The British PM impressively shows the way on Christian evangelism, reminding the Church of its mission and taking aim at the timidity of Christian leaders.
David Cameron last night called on the Archbishop of Canterbury to lead a return to the ‘moral code’ of the Bible.
In a highly personal speech about faith, the Prime Minister accused Dr Rowan Williams of failing to speak ‘to the whole nation’ when he criticised Government austerity policies and expressed sympathy with the summer rioters.
Mr Cameron declared Britain ‘a Christian country’ and said politicians and churchmen should not be afraid to say so.
He warned that a failure to ‘stand up and defend’ the values and morals taught by the Bible helped spark the riots and fuelled terrorism.
At Christ Church Cathedral in Oxford, where Dr Williams used to teach, Mr Cameron said the time has come for public figures to teach ‘right from wrong’, and questioned whether the Church of England has done enough to defend those values in the face of the ‘moral neutrality’ that pervades modern life.
And taking aim at the Archbishop, Mr Cameron tackled head-on his public criticisms of the Government over the last 12 months.
The speech was a bold Christmas gamble by Mr Cameron. In making a speech about religion, he did something that Tony Blair always longed to do but was talked out of by spin doctor Alastair Campbell, who flatly told him: ‘We don’t do God.’
The clash between the Government and Church is at its most acute since former Archbishop of Canterbury Dr Robert Runcie clashed with Margaret Thatcher’s government in the 1980s.
The Prime Minister appeared emboldened by his opinion poll bounce since his decision to wield the veto during the Eurozone crisis summit in Brussels last week.
Admitting that he had ‘entered the lion’s den’ by addressing an audience of churchmen, Mr Cameron said: ‘I certainly don’t object to the Archbishop of Canterbury expressing his views on politics.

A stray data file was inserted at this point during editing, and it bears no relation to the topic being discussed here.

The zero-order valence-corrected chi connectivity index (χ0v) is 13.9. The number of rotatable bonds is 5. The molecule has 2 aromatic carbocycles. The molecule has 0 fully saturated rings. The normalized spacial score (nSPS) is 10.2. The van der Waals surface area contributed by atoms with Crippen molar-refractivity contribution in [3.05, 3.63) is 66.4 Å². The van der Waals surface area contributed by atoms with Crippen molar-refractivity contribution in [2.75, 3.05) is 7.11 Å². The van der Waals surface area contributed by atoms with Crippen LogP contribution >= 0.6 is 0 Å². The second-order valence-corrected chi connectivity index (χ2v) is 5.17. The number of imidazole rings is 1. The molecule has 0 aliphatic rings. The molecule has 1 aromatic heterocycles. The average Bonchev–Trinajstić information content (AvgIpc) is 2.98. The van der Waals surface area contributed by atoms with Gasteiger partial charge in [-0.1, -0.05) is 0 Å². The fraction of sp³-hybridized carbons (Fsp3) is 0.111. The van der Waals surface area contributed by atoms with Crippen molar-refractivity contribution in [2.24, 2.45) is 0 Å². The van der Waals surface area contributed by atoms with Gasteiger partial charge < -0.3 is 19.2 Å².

Challenged: The Archbishop of Canterbury, Dr Rowan Williams, should take the lead in promoting Christian teachings, according to the Prime Minister
‘But just as it is legitimate for religious leaders to make political comments, he shouldn’t be surprised when I respond.
‘I believe the Church of England has a unique opportunity to help shape the future of our communities. But to do so it must keep on the agenda that speaks to the whole country.’
At an event to mark the 400th anniversary of the publication of the King James Bible, he said: ‘We are a Christian country and we should not be afraid to say so.
‘The Bible has helped to give Britain a set of values and morals which make Britain what it is today. Values and morals we should actively stand up and defend.
‘Whether you look at the riots last summer, the financial crash and the expenses scandal or the on-going terrorist threat from Islamist extremists around the world, one thing is clear, moral neutrality or passive tolerance just isn’t going to cut it any more.
David Cameron said it was ‘easier for people to practise other faiths when Britain had confidence in its Christian identity’
‘Put simply, for too long we have been unwilling to distinguish right from wrong. “Live and let live” has too often become “do what you please”.
‘Bad choices have too often been defended as just different lifestyles. To be confident in saying something is wrong is not a sign of weakness, it’s a strength.’
Mr Cameron’s demands for a ‘moral code’ were directed at human rights apologists and Left-wing politicians who recoil from promoting Britain’s Christian heritage.
But they also covered the hand-wringing pronouncements of many senior churchmen, who refuse to condemn lawbreaking by rioters and show unwillingness to take on militant Islam for fear of offending Muslims.
The PM said an ‘almost fearful, passive tolerance of religious extremism’ had let Islamic extremism grow unchallenged and called for the promotion of ‘Christian values’ saying it was ‘profoundly wrong’ to believe that promoting Christianity would ‘do down other faiths’.